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Discovery Cafe program quick to expand recovery services

Gabe Cohen, left, poses for a photo with Discovery Cafe staffers and members after a recovery circle meeting in March.
Gabe Cohen
Discovery Cafe
Gabe Cohen, left, poses for a photo with Discovery Cafe staffers and members after a recovery circle meeting in March.

The Discovery Cafe began operating at the Colorado Mountain College campus in Rifle in 2021.

Gabe Cohen is executive director of the program, which holds nonclinical support meetings called “recovery circles,” for substance abuse, homelessness, incarceration and other personal struggles.

He had no previous experience leading nonprofits before he started the program.

And since last year, it has ballooned.

Discovery Cafe has a new location in Basalt, where it is offering recovery circles in Spanish.

Cohen is also leading support meetings in the Rifle Correctional Center and the Garfield County Jail, and they’re training some inmates to become recovery coaches.

On Monday, Cohen spoke with "All Things Considered" anchor and reporter Halle Zander about the changes to the program, the process of recovery and his past experience with drug abuse and incarceration.

Gabe Cohen speaks at a wooden podium to a group of Rifle Correctional Center inmates lined up and wearing green scrubs during their GED graduation ceremony in August 2022
Discovery Cafe
Courtesy of Discovery Cafe
Gabe Cohen speaks to inmates at Rifle Correctional Center at their GED graduation ceremony in August.

Cohen: I am a person in recovery from cocaine addiction, a person that was in and out of the Colorado Department of Corrections seven different times. I was released from prison the last time in 2011 and came back to this valley. I was broke, homeless, 40 years old, stayed at the hostel in Glenwood and started my journey in recovery.

I didn't get it right away. In 2018, I overdosed on cocaine, and I realized I couldn't have one foot on either side of the fence. That led to me becoming a recovery coach. I saw a lot of the gaps in the system.

We launched the Discovery Cafe at the Colorado Mountain College in Rifle. We have what we call Recovery Circle support meetings. It's not just recovery from substances or drugs or alcohol. It can be recovery from anything: homelessness, mental health challenges, incarceration.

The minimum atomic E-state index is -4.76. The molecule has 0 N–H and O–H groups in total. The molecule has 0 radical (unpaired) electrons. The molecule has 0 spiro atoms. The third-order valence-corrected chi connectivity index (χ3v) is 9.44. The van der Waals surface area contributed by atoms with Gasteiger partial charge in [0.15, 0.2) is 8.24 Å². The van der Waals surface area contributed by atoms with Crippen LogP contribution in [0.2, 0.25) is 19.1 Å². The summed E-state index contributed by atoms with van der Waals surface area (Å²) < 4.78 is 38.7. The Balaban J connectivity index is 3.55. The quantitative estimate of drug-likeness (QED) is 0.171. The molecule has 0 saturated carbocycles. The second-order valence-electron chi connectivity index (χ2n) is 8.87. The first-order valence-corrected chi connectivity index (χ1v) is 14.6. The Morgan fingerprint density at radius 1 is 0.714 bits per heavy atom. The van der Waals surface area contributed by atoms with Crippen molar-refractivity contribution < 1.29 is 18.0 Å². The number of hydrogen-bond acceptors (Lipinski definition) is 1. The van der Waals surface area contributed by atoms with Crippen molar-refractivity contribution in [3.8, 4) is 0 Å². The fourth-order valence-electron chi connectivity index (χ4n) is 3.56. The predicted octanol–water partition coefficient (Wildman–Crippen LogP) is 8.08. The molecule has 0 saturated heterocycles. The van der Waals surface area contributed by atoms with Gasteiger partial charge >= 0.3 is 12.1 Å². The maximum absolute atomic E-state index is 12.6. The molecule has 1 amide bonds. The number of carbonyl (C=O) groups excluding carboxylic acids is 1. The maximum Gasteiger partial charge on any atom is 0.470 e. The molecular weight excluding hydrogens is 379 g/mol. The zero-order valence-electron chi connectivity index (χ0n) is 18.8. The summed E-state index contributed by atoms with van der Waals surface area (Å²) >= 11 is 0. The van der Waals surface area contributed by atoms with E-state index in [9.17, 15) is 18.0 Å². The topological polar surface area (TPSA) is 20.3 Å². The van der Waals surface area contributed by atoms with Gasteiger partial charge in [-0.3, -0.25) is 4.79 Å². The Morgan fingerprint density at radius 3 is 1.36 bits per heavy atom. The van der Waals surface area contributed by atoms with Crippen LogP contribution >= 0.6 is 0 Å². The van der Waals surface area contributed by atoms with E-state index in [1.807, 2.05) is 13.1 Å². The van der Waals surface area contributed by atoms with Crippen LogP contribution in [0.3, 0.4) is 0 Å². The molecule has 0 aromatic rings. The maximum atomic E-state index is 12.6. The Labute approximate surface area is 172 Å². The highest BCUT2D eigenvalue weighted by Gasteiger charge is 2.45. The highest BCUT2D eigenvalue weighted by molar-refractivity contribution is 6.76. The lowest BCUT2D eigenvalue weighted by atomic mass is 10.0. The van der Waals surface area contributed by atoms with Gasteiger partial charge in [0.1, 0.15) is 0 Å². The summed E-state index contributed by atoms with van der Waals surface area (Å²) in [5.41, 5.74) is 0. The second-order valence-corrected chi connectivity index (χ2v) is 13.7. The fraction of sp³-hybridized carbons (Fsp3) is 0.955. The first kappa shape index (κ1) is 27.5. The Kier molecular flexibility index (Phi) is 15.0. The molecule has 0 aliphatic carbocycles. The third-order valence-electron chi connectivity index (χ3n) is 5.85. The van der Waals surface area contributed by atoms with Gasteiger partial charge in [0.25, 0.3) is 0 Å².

We like to say that we're all in recovery from something, or I like to think of us as a reservoir of resources, to help people get connected.

Zander: You started the Discovery Cafe in Rifle. Now, you’re in the Rifle Correctional Center and the Garfield County Jail. You’ve got a location in Basalt. It seems like you’re creeping farther upvalley over time. Are you seeing more demand in certain communities in the valley?

Cohen: There's people that struggle regardless of the demographic or the economic status of a person, you know, from people that are in the hospitality industry to the people coming here to party and have a good time and maybe get stuck. You know, overdose, suicide, mental health challenges, doesn't see county lines or bank accounts. I mean, we're all human.

Zander: Do recovery circles look different on the inside than they do on the outside?

Cohen: The structure is the same, but, you know, there's different challenges for the men and women when they're incarcerated. And there's actually differences between recovery circle meetings that I have in the county jail and the prison.

You get people fresh off the street still detoxing or withdrawing, or this is their first time in jail. Versus in the prison, one guy is getting out tomorrow. He's been down 11 years, you know, and the anxiety of getting out and what it's going to be like, dealing with my case manager, you hear all sorts of different things. It's a subculture in itself.

It's just different content, different events, let's say, that are happening within a prison or county jail versus Discovery Cafe at CMC or Basalt. But at the end of the day, dealing with anxiety, dealing with fears, dealing with insecurity, dealing with pride, dealing with addiction. I mean, the foundation — very similar.